Modern humans have plenty of bad habits that keep us from getting a good night’s sleep.
We work long days and check email after-hours, or we toss and turn while fretting about student loans. We fire off late-night tweets or binge-watch Westworld episodes before bed. During the day, some of us drink and smoke too much or exercise too little, which also disrupts the sleep cycle.
These behaviors aren’t just bad for our personal health they also take a massive collective toll on the global economy, a new report found.
In the United States alone, sleep deprivation costs up to $411 billion a year due to lower workforce productivity and higher risk of death, according to RAND Europe, which is part of the nonprofit RAND Corporation.
Four other major developed economies Canada, Germany, Japan and the U.K. lose a combined $269 billion a year from their sleep-deprived citizenry.
“There’s often this claim that sleep is for wimps and sleep is a waste of time,” especially within corporate culture, said Marco Hafner, a senior economist at RAND Europe and lead author of the new report.
“But there’s increasing evidence that [sleep deprivation] is bad for your health, your well-being, and maybe even bad for your relationships,” he told Mashable by phone from Cambridge.
U.S. health experts recommend adults sleep 7 to 9 hours a day, though sleep needs can vary from person to person.
Yet more than a third of American adults likely aren’t getting enough sleep on a regular basis, according to the U.S. Centers for Disease Control and Prevention (CDC). The agency recently declared sleep deprivation to be a “public health problem.”
Some downsides of insufficient sleep are apparent to anyone who’s clocked too few hours of slumber. It’s far more difficult to focus at work or school, to drive safely or even communicate clearly when you’re tired.
Other effects of sleep deprivation are less obvious but perhaps more worrying.
People getting insufficient sleep are more likely to suffer from chronic diseases such as hypertension, diabetes, depression and obesity, as well as from cancer and increased likelihood of death, according to the CDC.
A series of studiesin 2013 found that sleep may also play an important role in our brain’s physiological maintenance: As we sleep, the brain clears out all of the mental junk that builds up during the day. But a restless night can disturb the brain’s normal metabolism and affect our cognitive function.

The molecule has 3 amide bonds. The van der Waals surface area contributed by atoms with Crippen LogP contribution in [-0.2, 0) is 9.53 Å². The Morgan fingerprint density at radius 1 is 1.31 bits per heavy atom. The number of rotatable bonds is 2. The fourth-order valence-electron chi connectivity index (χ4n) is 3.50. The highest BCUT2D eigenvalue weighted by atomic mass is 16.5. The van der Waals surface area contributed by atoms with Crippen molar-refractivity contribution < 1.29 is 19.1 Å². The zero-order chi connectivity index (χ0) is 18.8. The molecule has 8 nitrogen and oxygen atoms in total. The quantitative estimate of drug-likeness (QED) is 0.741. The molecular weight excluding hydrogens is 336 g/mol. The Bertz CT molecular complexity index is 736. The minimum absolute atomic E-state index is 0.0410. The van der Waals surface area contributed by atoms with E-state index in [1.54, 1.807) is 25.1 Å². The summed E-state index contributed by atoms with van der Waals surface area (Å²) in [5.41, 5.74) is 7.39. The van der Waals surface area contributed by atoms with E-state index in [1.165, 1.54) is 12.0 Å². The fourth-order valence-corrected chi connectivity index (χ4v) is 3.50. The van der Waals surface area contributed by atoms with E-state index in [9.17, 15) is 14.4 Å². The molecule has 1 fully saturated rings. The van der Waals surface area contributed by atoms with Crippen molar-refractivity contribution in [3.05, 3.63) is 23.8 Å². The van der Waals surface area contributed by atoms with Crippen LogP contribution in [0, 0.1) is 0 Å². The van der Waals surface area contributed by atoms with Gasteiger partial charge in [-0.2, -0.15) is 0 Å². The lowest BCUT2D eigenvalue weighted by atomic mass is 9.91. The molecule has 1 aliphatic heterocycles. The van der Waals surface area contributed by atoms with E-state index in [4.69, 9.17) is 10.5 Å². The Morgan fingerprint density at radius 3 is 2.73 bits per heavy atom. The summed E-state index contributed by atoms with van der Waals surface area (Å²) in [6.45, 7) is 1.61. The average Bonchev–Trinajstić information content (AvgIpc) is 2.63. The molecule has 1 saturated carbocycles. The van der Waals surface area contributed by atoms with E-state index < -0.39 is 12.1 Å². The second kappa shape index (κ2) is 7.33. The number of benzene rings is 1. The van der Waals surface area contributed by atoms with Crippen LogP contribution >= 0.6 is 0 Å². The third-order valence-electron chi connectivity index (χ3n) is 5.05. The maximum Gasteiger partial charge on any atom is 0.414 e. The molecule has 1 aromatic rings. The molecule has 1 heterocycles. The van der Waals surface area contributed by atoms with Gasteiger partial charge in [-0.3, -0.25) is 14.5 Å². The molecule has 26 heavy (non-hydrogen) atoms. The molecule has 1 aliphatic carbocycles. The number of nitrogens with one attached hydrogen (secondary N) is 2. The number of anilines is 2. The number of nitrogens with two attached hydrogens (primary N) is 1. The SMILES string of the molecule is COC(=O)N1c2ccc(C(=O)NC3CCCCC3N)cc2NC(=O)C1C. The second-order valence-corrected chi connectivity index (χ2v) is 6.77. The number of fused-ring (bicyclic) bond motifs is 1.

Hafner and his RAND team considered such scientific research in their economic modeling of sleep deprivation.
The researchers also studied data from a 2013 representative survey by the National Sleep Foundation, which compared the sleep times, attitudes, habits and bedtime routines of adults ages 25 to 55 in the five major economies.
According to the RAND report:
Sleep deprivation costs the U.S. between $280 billion and $411 billion a year, depending on the economic modeling scenario. That equals up to 2.28 percent of U.S. gross domestic product (GDP).
While the U.S. has the highest total annual loss, Japan has the highest estimated loss as a share of its overall economy. Japan loses between $88 billion and $138 billion a year, or up to 2.92 percent of its GDP.
Sleepy U.K. residents cost the economy up to $50 billion a year, or 1.86 percent of the GDP.
Canada’s economy fared the best among the bunch, with its economy losing up to $21.4 billion a year from sleep deprivation, or 1.35 percent of its GDP.
The economic estimates are based on three main factors.
First, regularly sleeping for less than 7 hours a day is associated with a litany of health problems and a higher risk of mortality. Second, insufficient sleep is known to result in lower productivity at work and a higher number of employees who call in sick.
And third, a lack of sleep among children and young adults can cause them to fall behind in school, potentially setting them up for a path of problems that result in lower earnings throughout their lifetime.
Hafner said the RAND study is further evidence that individuals should take steps to ensure we get our optimum level of sleep. That might mean switching off the smartphone hours before bedtime, or meditating to address anxiety and stress that can keep you up at night.
For companies, the research indicates a need to set time limits on when supervisors can send emails, to ensure employees aren’t overworked and adopt other interventions, like a Google-style nap room.
“It’s really important to start building a culture that values sleep,” Hafner said.